Sad Hill Media

Film & Lesser Arts with Will Ross, Devan Scott, & Daniel Jeffery.

By Will Ross

As a lover of silent cinema, nothing causes me more anguish than the overwhelming number of films from the period that are simply lost forever — by estimates of The Film Foundation, over 90% of films from the period will never be seen again. Though we can count ourselves lucky for the works that have survived (and thankful for the historians and preservationists who rescue them), nothing can fill the hole left by 4 Devils or the fragmentation of Erich von Stroheim’s career entire.

In Jack Ford’s case, the loss of 1918’s The Craving, his sole directorial collaboration with his brother and erstwhile mentor Francis, particularly stings.

But for the purposes of this retrospective, a part of me is thankful that very little of Ford’s Universal output is available for viewing, for two reasons: the completionist in me balks at “greatest hits” retrospectives, whose omissions risk throwing out the baby with the bathwater; and it frees me up to view some of the fragments and shorts dotting Ford’s early work. And though at least parts of a few films from 1917 and 1918 have survived (including a complete print of the feature Hell Bent), the next available Ford I could get my hands on was By Indian Post, a partially restored two-reeler.

Sadly, viewing the film provided the final irony of the so-called silver lining to my completionism: I may have been spared from features that were probably barely above anonymous product, but based on this film his shorts were no better. In fact, By Indian Post is unrecognizable as Fordian not only when held up to Straight Shooting, but even next to the comparatively tossed-off Bucking Broadway. Only two shots even register as interesting: a savage closeup of the hero (Pete Morrison) being throttled...

...and a wide of cowboys in the foreground and background riding towards each other, whose fascination with horse rumps and horizon lines screams “John Ford!” louder than anything else in his work up to this point.

The story’s thinness is, thankfully, well-suited to a two-reeler: cowboy Jode McWilliams writes a love letter for a girl named Peg Owens. A passing native named Two Horns finds the letter, admires its “paper talk” and resolves to take it to a “white girl”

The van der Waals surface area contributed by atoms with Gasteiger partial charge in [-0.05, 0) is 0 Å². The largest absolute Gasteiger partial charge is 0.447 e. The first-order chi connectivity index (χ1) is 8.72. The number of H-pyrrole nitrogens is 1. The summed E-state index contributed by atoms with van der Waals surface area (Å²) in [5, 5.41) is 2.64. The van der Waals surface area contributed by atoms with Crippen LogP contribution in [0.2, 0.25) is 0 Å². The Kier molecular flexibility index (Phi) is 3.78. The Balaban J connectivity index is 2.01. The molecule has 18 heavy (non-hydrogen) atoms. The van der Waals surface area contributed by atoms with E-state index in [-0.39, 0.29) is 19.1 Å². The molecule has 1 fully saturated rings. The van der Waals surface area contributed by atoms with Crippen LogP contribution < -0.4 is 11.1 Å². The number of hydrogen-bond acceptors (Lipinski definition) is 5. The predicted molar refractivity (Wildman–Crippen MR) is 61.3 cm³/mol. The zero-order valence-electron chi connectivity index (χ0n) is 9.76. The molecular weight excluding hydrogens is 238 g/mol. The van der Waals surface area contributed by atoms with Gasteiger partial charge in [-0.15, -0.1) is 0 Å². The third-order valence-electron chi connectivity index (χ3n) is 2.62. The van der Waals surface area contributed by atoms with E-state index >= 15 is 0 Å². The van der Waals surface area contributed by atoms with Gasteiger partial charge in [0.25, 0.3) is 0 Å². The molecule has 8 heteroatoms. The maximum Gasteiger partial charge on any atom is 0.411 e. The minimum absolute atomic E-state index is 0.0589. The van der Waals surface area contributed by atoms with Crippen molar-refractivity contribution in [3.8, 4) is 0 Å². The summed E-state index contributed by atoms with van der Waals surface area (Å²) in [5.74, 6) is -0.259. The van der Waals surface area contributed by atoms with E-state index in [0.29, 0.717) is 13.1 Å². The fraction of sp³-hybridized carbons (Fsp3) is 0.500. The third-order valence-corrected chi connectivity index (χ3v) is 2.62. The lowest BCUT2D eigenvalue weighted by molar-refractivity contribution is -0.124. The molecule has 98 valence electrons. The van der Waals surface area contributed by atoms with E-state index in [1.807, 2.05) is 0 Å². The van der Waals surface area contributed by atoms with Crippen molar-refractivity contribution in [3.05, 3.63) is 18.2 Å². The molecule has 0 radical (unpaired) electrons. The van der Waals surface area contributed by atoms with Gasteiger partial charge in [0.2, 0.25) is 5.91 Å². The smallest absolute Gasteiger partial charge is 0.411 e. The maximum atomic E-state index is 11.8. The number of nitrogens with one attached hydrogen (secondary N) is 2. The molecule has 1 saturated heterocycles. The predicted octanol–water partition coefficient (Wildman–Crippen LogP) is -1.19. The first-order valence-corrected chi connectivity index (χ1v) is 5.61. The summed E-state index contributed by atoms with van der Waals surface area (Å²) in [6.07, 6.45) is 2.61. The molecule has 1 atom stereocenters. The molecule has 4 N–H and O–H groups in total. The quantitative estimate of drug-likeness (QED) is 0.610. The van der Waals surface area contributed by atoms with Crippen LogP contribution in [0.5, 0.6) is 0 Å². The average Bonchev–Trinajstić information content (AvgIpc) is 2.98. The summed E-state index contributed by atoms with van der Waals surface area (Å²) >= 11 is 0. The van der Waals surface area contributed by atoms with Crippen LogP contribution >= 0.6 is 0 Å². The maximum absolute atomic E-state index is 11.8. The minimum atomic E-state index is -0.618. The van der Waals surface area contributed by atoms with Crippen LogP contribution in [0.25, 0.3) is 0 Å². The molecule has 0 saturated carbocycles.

(the second cringeworthy instance of racist comedy in the Ford canon) — obviously Peg. Jode sets out with a gaggle of cowboys to find Two Horns, who delivers the letter to Peg’s great delight.

A man who is apparently a rival for Peg’s love (the details of this are presumably lost with the still-missing 10 minutes) fights with Jode and ties him up in a hotel room, where he is rescued by a friend, grabs a parson in a neighbouring room, and is married to Peg as his rival tries to break down the locked door. The two are pronounced and ride away.

A little spotty in clarity, sure (there’s obviously a lot missing between those two paragraphs), but there’s a clear narrative there, marking a fine restoration job by Lobster Films. And though the thrill of watching a developing stylist doesn’t register much, it does at least show Ford achieving a more successful comic touch than Bucking Broadway, whose gags did not mesh much into the story as a whole. By Indian Post’s farce is fluid and pokes fun at its characters, and so it is, by and large, actually amusing.

But anonymous it remains, and I’ll take ambition over uninspired competence any day. It is valuable inasmuch as it bears the fingerprints of one of cinema’s supreme artists, but I can’t help but wish we could beseech the gods of film preservation to trade it for 4 Devils — or at least The Craving.

The restored By Indian Post can be found on the UK DVD Retour de Flamme Vol 5 - The Fabulous Days of the Early Cinema.


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